Human beings are not meant to be alone. As infants, our brains need human interaction for healthy neurological development, which has a lasting impact on our emotional health years down the road. No wonder solitary confinement is considered a form of punishment. It deprives of our essential need to interact, connect, and experience life together. Not doing enough of that can be painful, sad, and downright soul-crushing.
So it comes as no surprise that feeling lonely is one of the biggest precursors to depression. It can bring the blues on a person who moves to a new place and hardly knows anyone there. Or the person who literally knows everyone (but doesn’t really know anyone). Even the person who appears to have every material possession they could possibly want in life.
Because loneliness can easily spiral into depression, it’s definitely something to be aware of and remedy before it starts to affect our emotional well-being.
Here is a short but comprehensive list of suggestions on how to remedy the situation along with some useful reflections to consider:
- Remember quality over quantity. Years from now, none of us is going to look back on our lives and reminisce over how many Facebook friends or Instagram followers we have. However, the connections we had with people and how they made us feel will always remain with us and in us. So focus on fostering meaningful relationships. Consider joining an interest group, volunteering for a cause you are passionate about or attending an event that is totally you. These can be ways to meet people you can have a deep rather than superficial connection with. They are the ones you’ll call up when you’re bored, lonely, or even sad.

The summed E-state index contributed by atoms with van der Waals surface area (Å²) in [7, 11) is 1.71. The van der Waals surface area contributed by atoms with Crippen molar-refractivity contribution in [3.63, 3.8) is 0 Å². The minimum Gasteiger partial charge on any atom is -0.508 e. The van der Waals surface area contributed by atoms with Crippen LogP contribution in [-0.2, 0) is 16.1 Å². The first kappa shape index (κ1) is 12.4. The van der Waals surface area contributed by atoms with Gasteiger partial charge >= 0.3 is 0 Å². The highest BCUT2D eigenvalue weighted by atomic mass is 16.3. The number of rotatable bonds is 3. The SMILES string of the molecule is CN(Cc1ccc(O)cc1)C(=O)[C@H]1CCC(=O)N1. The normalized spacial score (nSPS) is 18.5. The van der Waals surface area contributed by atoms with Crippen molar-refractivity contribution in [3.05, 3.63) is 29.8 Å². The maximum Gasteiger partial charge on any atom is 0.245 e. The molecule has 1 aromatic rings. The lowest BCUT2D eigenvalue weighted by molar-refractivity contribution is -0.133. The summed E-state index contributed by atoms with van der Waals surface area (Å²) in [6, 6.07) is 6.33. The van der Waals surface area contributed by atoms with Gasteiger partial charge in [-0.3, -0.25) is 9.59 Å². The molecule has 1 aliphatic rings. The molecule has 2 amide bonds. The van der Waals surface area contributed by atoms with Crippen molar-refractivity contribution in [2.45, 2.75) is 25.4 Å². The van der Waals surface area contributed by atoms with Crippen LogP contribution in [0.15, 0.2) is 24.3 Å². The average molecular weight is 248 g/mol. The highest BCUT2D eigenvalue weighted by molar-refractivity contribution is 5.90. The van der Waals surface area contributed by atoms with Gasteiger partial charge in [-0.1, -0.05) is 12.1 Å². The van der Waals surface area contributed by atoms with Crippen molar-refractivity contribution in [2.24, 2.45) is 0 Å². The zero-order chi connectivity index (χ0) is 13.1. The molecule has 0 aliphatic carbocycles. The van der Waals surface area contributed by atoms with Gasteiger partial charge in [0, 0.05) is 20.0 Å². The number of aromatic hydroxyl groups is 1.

- Go where the people are. Sometimes just being around people helps fend off the lonely blues. Coffee shops, libraries, and shopping centers tend to buzz with life energy. But be careful not to go somewhere that causes you to feel alone in the crowd. Having that lonely even though you’re not physically alone feeling can be worse than actually being alone. So choose your places wisely.
- Evaluate the meaningful connections you already have and reconnect. Sometimes you don’t have to look very far. You might already have deep connections right under your nose. You’ve just been doing a terrible job nurturing those relationships. Hold on to them because they are priceless.
Last but not least…
- Have meaningful communication. Pick up the phone or meet face to face. It’s not so much a matter of merely connecting with people but more so how you connect. Social media, such as Facebook, Snapchat, and Instagram, are great to keep in touch and get updates on friends and family. But, once upon a time, the only ways people could communicate were either meeting face to face. Then came sitting down and writing thoughtful letters to each other, or (later on) picking up the phone to talk. Sadly, social media has made us lazy about investing time to have meaningful communication that leads to more meaningful relationships. This is actually making us feel more lonely than ever, even though we are more connected. The nature of our communication is leading to more solitary and isolated lives and less community.